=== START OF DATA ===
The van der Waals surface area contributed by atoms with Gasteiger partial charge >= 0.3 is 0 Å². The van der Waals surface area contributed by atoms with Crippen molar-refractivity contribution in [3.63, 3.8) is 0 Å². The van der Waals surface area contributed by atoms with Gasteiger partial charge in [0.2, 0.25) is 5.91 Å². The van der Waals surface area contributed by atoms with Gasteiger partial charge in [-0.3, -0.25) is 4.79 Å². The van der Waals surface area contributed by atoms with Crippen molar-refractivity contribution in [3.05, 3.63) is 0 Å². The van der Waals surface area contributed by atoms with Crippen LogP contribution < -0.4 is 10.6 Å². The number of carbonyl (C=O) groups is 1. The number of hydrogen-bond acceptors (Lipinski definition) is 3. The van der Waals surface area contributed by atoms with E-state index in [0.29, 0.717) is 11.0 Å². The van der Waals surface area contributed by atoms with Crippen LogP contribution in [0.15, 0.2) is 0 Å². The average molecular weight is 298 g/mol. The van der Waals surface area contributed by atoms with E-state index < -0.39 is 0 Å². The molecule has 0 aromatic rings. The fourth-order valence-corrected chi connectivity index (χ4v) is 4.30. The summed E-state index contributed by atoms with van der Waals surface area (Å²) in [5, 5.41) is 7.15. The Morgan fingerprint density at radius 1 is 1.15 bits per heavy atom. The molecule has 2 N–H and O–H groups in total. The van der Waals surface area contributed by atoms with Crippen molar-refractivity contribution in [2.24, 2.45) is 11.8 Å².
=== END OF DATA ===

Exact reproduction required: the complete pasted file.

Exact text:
The van der Waals surface area contributed by atoms with Gasteiger partial charge >= 0.3 is 0 Å². The van der Waals surface area contributed by atoms with Crippen molar-refractivity contribution in [3.63, 3.8) is 0 Å². The van der Waals surface area contributed by atoms with Gasteiger partial charge in [0.2, 0.25) is 5.91 Å². The van der Waals surface area contributed by atoms with Gasteiger partial charge in [-0.3, -0.25) is 4.79 Å². The van der Waals surface area contributed by atoms with Crippen molar-refractivity contribution in [3.05, 3.63) is 0 Å². The van der Waals surface area contributed by atoms with Crippen LogP contribution < -0.4 is 10.6 Å². The number of carbonyl (C=O) groups is 1. The number of hydrogen-bond acceptors (Lipinski definition) is 3. The van der Waals surface area contributed by atoms with E-state index in [0.29, 0.717) is 11.0 Å². The van der Waals surface area contributed by atoms with Crippen LogP contribution in [0.15, 0.2) is 0 Å². The average molecular weight is 298 g/mol. The van der Waals surface area contributed by atoms with E-state index < -0.39 is 0 Å². The molecule has 0 aromatic rings. The fourth-order valence-corrected chi connectivity index (χ4v) is 4.30. The summed E-state index contributed by atoms with van der Waals surface area (Å²) in [5, 5.41) is 7.15. The Morgan fingerprint density at radius 1 is 1.15 bits per heavy atom. The molecule has 2 N–H and O–H groups in total. The van der Waals surface area contributed by atoms with Crippen molar-refractivity contribution in [2.24, 2.45) is 11.8 Å².